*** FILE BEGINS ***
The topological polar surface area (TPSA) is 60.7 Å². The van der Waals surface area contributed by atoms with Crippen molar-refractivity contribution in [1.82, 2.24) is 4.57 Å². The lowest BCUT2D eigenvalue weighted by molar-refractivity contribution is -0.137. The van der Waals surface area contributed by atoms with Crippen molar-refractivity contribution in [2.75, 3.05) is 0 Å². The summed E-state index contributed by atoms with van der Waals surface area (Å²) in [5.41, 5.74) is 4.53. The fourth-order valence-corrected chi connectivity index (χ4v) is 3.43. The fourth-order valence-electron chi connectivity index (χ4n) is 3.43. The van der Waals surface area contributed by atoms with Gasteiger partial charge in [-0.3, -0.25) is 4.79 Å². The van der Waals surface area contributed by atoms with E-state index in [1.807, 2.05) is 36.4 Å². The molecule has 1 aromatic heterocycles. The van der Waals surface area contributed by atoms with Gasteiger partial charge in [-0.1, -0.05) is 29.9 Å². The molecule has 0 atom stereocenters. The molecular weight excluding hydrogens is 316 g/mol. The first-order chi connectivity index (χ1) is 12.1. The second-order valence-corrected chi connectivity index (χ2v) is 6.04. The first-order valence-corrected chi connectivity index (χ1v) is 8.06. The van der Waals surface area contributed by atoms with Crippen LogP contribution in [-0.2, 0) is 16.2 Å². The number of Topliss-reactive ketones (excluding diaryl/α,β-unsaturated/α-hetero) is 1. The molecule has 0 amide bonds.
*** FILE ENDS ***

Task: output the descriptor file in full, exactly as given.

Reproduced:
The topological polar surface area (TPSA) is 60.7 Å². The van der Waals surface area contributed by atoms with Crippen molar-refractivity contribution in [1.82, 2.24) is 4.57 Å². The lowest BCUT2D eigenvalue weighted by molar-refractivity contribution is -0.137. The van der Waals surface area contributed by atoms with Crippen molar-refractivity contribution in [2.75, 3.05) is 0 Å². The summed E-state index contributed by atoms with van der Waals surface area (Å²) in [5.41, 5.74) is 4.53. The fourth-order valence-corrected chi connectivity index (χ4v) is 3.43. The fourth-order valence-electron chi connectivity index (χ4n) is 3.43. The van der Waals surface area contributed by atoms with Gasteiger partial charge in [-0.3, -0.25) is 4.79 Å². The van der Waals surface area contributed by atoms with E-state index in [1.807, 2.05) is 36.4 Å². The molecule has 1 aromatic heterocycles. The van der Waals surface area contributed by atoms with Gasteiger partial charge in [-0.1, -0.05) is 29.9 Å². The molecule has 0 atom stereocenters. The molecular weight excluding hydrogens is 316 g/mol. The first-order chi connectivity index (χ1) is 12.1. The second-order valence-corrected chi connectivity index (χ2v) is 6.04. The first-order valence-corrected chi connectivity index (χ1v) is 8.06. The van der Waals surface area contributed by atoms with Crippen LogP contribution in [-0.2, 0) is 16.2 Å². The number of Topliss-reactive ketones (excluding diaryl/α,β-unsaturated/α-hetero) is 1. The molecule has 0 amide bonds.